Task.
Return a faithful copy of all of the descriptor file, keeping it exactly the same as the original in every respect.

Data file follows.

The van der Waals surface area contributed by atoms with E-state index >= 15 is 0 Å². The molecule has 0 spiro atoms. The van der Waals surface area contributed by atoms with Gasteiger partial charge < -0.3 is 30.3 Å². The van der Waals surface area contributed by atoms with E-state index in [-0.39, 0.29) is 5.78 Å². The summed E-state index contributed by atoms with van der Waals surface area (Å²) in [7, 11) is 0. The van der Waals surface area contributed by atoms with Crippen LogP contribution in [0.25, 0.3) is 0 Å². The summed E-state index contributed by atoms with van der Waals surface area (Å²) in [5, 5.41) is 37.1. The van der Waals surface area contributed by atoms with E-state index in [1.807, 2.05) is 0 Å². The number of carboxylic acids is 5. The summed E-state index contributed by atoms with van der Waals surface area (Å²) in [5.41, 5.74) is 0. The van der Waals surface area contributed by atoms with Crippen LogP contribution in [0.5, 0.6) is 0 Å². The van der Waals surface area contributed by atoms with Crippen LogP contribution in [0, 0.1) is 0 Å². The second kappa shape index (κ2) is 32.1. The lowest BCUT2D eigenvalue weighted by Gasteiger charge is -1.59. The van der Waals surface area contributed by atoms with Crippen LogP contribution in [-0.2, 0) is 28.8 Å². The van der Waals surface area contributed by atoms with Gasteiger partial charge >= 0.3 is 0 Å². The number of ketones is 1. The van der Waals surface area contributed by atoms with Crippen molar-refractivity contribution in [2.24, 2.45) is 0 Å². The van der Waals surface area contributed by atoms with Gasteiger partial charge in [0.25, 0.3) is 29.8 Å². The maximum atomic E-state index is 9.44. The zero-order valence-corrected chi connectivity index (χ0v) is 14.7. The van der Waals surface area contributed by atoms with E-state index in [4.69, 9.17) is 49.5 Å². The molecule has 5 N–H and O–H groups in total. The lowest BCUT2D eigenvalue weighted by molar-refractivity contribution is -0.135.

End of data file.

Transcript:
The van der Waals surface area contributed by atoms with E-state index >= 15 is 0 Å². The molecule has 0 spiro atoms. The van der Waals surface area contributed by atoms with Gasteiger partial charge < -0.3 is 30.3 Å². The van der Waals surface area contributed by atoms with E-state index in [-0.39, 0.29) is 5.78 Å². The summed E-state index contributed by atoms with van der Waals surface area (Å²) in [7, 11) is 0. The van der Waals surface area contributed by atoms with Crippen LogP contribution in [0.25, 0.3) is 0 Å². The summed E-state index contributed by atoms with van der Waals surface area (Å²) in [5, 5.41) is 37.1. The van der Waals surface area contributed by atoms with E-state index in [1.807, 2.05) is 0 Å². The number of carboxylic acids is 5. The summed E-state index contributed by atoms with van der Waals surface area (Å²) in [5.41, 5.74) is 0. The van der Waals surface area contributed by atoms with Crippen LogP contribution in [0.5, 0.6) is 0 Å². The van der Waals surface area contributed by atoms with Crippen LogP contribution in [0, 0.1) is 0 Å². The second kappa shape index (κ2) is 32.1. The lowest BCUT2D eigenvalue weighted by Gasteiger charge is -1.59. The van der Waals surface area contributed by atoms with Crippen LogP contribution in [-0.2, 0) is 28.8 Å². The van der Waals surface area contributed by atoms with Gasteiger partial charge >= 0.3 is 0 Å². The number of ketones is 1. The van der Waals surface area contributed by atoms with Crippen molar-refractivity contribution in [2.24, 2.45) is 0 Å². The van der Waals surface area contributed by atoms with Gasteiger partial charge in [0.25, 0.3) is 29.8 Å². The maximum atomic E-state index is 9.44. The zero-order valence-corrected chi connectivity index (χ0v) is 14.7. The van der Waals surface area contributed by atoms with E-state index in [4.69, 9.17) is 49.5 Å². The molecule has 5 N–H and O–H groups in total. The lowest BCUT2D eigenvalue weighted by molar-refractivity contribution is -0.135.